I recently sat and half-watched an episode of “Undercover Boss”. There is an unnerving fact about this show which is obvious to just about everyone paying attention amongst the working class: the men and women sitting at the top are detached from the men, women, and children who make their wealth possible. Yes, I said that WE make THEIR wealth possible. Keep that expression in mind as I will revisit it later on.
In this series – which I am sure all or most of us in possession of a television or a computer have heard of or seen at least once since its creation -, a top executive of a business is encouraged to leave the bubble of their corporate headquarters to put on an act as some new applicant for the company over which they preside. As someone who works in the service industry I know from experience the usual complaints from average workers about “Corporate”. The people in the comfort of their board rooms are often maligned – quite justifiably from time to time – for the lack of appreciation for the goings-on of day to day work on the “ground”. From hours getting cut – seemingly indiscriminately – to increased expectations for productivity; the detached decision-making of those with power in the business world in more than demoralizing…to say the least.
Never mind the ridiculousness of cameras and a staff for the purpose of documenting events being present, the premise of each episode of the show is that the employer must trick their employees into thinking they are equals so that he or she can learn the truth about what is going on. You may love, like, or hate this show, but the disconnect in our society is on full display – genuine or not – for all to see. In the workplace, workers are often entertained and/or annoyed by the announcement by lower management that “the suits” are en route either that day or sometime soon. Upon the revelation of the impending invasion from headquarters all employees are directed to put on a masquerade presenting the illusion that everything is working out just fine…even when that isn’t the case. This is not out of respect for the “powers that be”, but a product of fear for the consequences of not being up to par.
As anyone paying attention and living this knows, the decisions made by the business community have had a direct impact on the lives of their subordinates. In a workforce increasingly dependent – by design – on temporary or part-time labor (due to the weakness of their labor power and the ease of exploiting them), the workers are expected to remain forever on-call as they desperately seek more opportunities to make money. Instability is intentional to tame the forces of change and we are all force-fed the standard message of “at least you have a job” or “be thankful for what you have”. Your condition could always be a lot worse, so just shut up and do your job.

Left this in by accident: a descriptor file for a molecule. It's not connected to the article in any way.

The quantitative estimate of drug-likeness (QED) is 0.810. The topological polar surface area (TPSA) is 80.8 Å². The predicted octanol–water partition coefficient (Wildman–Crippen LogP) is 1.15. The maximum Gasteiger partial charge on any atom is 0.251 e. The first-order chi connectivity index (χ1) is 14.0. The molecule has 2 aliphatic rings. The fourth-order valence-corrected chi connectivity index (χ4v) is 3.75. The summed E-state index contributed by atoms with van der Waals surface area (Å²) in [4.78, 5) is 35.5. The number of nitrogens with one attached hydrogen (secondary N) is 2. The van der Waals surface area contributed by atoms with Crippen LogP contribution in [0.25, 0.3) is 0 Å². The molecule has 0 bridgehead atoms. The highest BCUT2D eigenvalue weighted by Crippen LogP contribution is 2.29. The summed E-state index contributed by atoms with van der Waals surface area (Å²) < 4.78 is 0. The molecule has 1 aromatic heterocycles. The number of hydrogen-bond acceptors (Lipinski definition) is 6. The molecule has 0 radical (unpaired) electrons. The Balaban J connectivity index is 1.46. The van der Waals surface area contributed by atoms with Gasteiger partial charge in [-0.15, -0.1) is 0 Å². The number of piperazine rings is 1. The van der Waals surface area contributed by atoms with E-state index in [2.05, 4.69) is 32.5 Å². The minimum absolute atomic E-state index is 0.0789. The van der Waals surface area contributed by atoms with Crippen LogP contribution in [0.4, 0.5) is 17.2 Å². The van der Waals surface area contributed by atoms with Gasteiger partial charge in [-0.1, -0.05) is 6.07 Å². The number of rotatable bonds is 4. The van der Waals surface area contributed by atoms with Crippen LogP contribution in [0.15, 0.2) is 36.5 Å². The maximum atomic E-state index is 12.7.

Of course, by the end of each episode the executive apparently learns their lessons from the interaction they have with the people at the bottom of the totem pole. No, they don’t learn that “greed is bad”, nor do they conclude that they must truly start treating their workers as equals. Rather, they take up some token good-feeling actions which helps their favorite employees from the experience. The show does more to improve the public relations of corporate executives and to humanize them than it does to address the root problems: inequality in economics and politics. Yes, you will tear up as you watch individual working class folks showered with life-changing opportunities, but the inherent injustices of the system remain intact.
The primary lesson that one ought to learn from this show and others like it is that inequality is a product of the gap of societal empathy. We have long become detached from the conditions of our countrymen (and countrywomen). It is easier for us to dismiss the suffering of a some bum on the streets when we no longer see ourselves as having a destiny intertwined with theirs. This division of our collective conscience and the perpetuation thereof by all facets of our cultural instruction is perhaps the greatest victory of the oligarchs. Until we resolve to unwind this shroud of artificial separation we can not adequately confront the persistent demons of our existence.
Do not be fooled by the temporary good deeds of an executive presenting an act for the cameras. Even if these actions have legitimately positive results for a handful of regular people, the roots of their former predicaments remain and require bold action by the whole. We have permitted this condition by training ourselves to believe that it is either inevitable or necessary, but it isn’t. The wealth that WE have created through the fruits of OUR collective labor is only THEIR wealth because WE permit such. This world belongs to all of us, not just a few of us.
In the near future I will delve deeper into this issue, for sure. Peace, and take care.